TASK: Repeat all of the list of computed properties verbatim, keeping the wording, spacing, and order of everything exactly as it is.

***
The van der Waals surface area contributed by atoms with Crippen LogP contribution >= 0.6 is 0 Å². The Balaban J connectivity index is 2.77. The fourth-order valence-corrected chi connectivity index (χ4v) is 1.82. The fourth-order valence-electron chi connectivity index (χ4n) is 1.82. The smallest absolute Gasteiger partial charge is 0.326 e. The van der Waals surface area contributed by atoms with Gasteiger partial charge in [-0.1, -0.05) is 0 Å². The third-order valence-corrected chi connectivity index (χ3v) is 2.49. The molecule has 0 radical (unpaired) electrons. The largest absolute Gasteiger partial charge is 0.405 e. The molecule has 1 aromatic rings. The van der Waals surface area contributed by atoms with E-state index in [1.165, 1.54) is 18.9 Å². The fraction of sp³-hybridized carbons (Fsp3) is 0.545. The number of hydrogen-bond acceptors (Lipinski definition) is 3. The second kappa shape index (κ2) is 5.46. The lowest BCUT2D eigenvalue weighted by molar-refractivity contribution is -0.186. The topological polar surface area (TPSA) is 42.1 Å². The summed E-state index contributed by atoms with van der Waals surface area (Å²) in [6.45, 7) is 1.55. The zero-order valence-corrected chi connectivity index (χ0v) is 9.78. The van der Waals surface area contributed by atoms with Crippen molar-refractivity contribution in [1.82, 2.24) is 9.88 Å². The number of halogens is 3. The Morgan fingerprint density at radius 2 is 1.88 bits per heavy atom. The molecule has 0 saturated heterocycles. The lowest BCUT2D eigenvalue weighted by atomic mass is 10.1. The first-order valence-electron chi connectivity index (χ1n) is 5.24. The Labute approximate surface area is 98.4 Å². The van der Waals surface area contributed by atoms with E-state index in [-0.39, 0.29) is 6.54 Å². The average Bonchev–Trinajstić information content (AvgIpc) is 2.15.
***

The van der Waals surface area contributed by atoms with Crippen LogP contribution >= 0.6 is 0 Å². The Balaban J connectivity index is 2.77. The fourth-order valence-corrected chi connectivity index (χ4v) is 1.82. The fourth-order valence-electron chi connectivity index (χ4n) is 1.82. The smallest absolute Gasteiger partial charge is 0.326 e. The van der Waals surface area contributed by atoms with Gasteiger partial charge in [-0.1, -0.05) is 0 Å². The third-order valence-corrected chi connectivity index (χ3v) is 2.49. The molecule has 0 radical (unpaired) electrons. The largest absolute Gasteiger partial charge is 0.405 e. The molecule has 1 aromatic rings. The van der Waals surface area contributed by atoms with E-state index in [1.165, 1.54) is 18.9 Å². The fraction of sp³-hybridized carbons (Fsp3) is 0.545. The number of hydrogen-bond acceptors (Lipinski definition) is 3. The second kappa shape index (κ2) is 5.46. The lowest BCUT2D eigenvalue weighted by molar-refractivity contribution is -0.186. The topological polar surface area (TPSA) is 42.1 Å². The summed E-state index contributed by atoms with van der Waals surface area (Å²) in [6.45, 7) is 1.55. The zero-order valence-corrected chi connectivity index (χ0v) is 9.78. The van der Waals surface area contributed by atoms with Crippen molar-refractivity contribution in [1.82, 2.24) is 9.88 Å². The number of halogens is 3. The Morgan fingerprint density at radius 2 is 1.88 bits per heavy atom. The molecule has 0 saturated heterocycles. The lowest BCUT2D eigenvalue weighted by atomic mass is 10.1. The first-order valence-electron chi connectivity index (χ1n) is 5.24. The Labute approximate surface area is 98.4 Å². The van der Waals surface area contributed by atoms with E-state index in [-0.39, 0.29) is 6.54 Å². The average Bonchev–Trinajstić information content (AvgIpc) is 2.15.